We’re minimalists. We have this B&K microphone, with a little silver cable that goes into the mic pre-amps, which goes into the A/D converter at 192 kHz, and from there into the Sonic Solutions DAW. That’s it.
Nicholas Prout is our recording/mastering engineer, and he does editing if we make a mistake. There’s no EQ, no compression. It’s pure. Total dynamic range. It’s the opposite of what pop people do: they squash it.
Why is important to you to hear a “pure” recording?
Here’s the thing: I started out as a studio musician. I was in studios all day long as a conductor. I used to record an orchestra, there were 50 mics all over the place, and I thought that was weird – if you put your head into a trumpet [where they were putting a microphone], it will blow your head off. But you don’t hear instruments like that. You hear them from a distance.
When we started this label, it was from the best seat in the house: the listener position. We started with the AKG 24, doing Blumlein recording. Then we did the Soundfield process, and now are doing binaural. All three of these are from one point, and that’s how it happens so you really get true imaging and correct phase.
I really believe that after two microphones, things go downhill for an acoustic recording. If you’re doing a rap or metal thing, anything goes.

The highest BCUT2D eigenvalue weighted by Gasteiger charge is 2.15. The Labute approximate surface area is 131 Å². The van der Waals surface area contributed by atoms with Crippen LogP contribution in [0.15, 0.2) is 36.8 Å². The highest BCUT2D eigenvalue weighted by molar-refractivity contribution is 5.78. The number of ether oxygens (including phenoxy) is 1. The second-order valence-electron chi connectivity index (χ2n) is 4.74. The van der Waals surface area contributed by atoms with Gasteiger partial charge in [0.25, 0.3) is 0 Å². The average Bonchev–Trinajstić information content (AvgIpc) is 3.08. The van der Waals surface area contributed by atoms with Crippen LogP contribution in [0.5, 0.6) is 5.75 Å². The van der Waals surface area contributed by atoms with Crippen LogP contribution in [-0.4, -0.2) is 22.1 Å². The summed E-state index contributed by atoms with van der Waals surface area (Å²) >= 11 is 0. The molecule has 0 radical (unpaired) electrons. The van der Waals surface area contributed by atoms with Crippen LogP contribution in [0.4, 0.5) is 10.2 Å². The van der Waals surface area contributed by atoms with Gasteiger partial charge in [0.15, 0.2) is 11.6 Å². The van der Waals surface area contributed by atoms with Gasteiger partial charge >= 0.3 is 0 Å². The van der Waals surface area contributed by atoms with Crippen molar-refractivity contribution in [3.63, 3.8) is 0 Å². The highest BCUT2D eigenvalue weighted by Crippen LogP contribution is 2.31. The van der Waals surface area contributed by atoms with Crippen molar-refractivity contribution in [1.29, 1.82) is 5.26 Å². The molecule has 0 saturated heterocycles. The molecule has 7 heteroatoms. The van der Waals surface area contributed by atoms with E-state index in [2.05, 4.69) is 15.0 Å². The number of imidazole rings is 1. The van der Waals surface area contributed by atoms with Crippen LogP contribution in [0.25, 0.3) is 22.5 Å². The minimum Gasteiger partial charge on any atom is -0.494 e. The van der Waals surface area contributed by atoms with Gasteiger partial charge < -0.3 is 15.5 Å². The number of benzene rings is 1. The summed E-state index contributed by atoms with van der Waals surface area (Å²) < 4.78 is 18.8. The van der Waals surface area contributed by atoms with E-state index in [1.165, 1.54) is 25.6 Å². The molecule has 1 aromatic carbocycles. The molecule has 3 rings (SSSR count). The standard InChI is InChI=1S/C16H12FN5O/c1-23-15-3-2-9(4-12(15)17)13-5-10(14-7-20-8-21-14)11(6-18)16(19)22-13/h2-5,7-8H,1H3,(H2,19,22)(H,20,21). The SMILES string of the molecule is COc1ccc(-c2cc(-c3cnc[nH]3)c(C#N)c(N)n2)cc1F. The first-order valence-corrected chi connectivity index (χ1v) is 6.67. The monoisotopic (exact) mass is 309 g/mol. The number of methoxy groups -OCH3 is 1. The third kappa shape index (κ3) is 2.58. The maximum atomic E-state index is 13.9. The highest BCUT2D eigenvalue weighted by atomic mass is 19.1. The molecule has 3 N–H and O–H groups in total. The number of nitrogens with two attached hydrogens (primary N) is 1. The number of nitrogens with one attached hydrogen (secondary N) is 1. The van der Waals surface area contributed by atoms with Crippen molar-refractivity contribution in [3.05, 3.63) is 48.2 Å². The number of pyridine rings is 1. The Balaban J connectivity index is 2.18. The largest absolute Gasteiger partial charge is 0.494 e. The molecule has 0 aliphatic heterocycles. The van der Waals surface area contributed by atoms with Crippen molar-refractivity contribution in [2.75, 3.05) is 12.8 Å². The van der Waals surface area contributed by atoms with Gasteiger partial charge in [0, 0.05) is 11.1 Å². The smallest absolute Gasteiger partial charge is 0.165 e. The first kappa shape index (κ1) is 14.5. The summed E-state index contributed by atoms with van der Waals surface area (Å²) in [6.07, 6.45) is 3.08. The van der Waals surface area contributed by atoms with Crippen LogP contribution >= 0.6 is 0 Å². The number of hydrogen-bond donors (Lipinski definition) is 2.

What do you say to people who may beg to differ with that statement?
Recording is an art. Just like you’ve got Italian restaurants, French restaurants, and you’ve also got fast food restaurants.
Our thing is recording real musicians in a real space. That being said, the best way do that is with two microphones and to balance the band, in my opinion. You can do that with a binaural head, or separated mics, and you get real true stereo separation.
But doing a pop record with 48 tracks, that’s a different thing, because you’re making the music in the board – that’s the creative process. That’s not our thing. We’re an Italian restaurant. We set up the black and white picture, and take the shot. That’s the whole thing.
The Song’s the Thing
Are the compositions made with the recording technique in mind?
First of all, I come from a classical background, and I’m a jazz and acoustic musician. I’m used to writing for jazz recordings and operas. You do it with one mic or a hundred mics, its written the same way.
The recording has nothing to do with how the music is composed. It’s how we want the listener to experience the music. In my case, I want to put you in a beautiful, ambient space and experience it like that. My thing is, if you go into a studio, you should do the best you can to capture it well.
What excites me is the tone. A guy like Sonny Rollins practices his whole life to get the tone. A Stradivarius, it’s the tone. And it’s the tone for the guys who play an old electric guitar, and use old Russian tubes in their amp to get the beautiful sound. With binaural recordings, we can capture the nuances of the sound.
Music is about sound. The more crystalline the sound, the better you’re enveloped. It’s a much more satisfying experience.
We could put a transistor radio on the desk here, playing a Beatles song, and it’s not the same. We can play Dark Side of the Moon off of a record, it’s not the same as playing it in a studio and hearing it in there. It’s about taking the sound to the next level. The music is still the same, but it’s a different experience.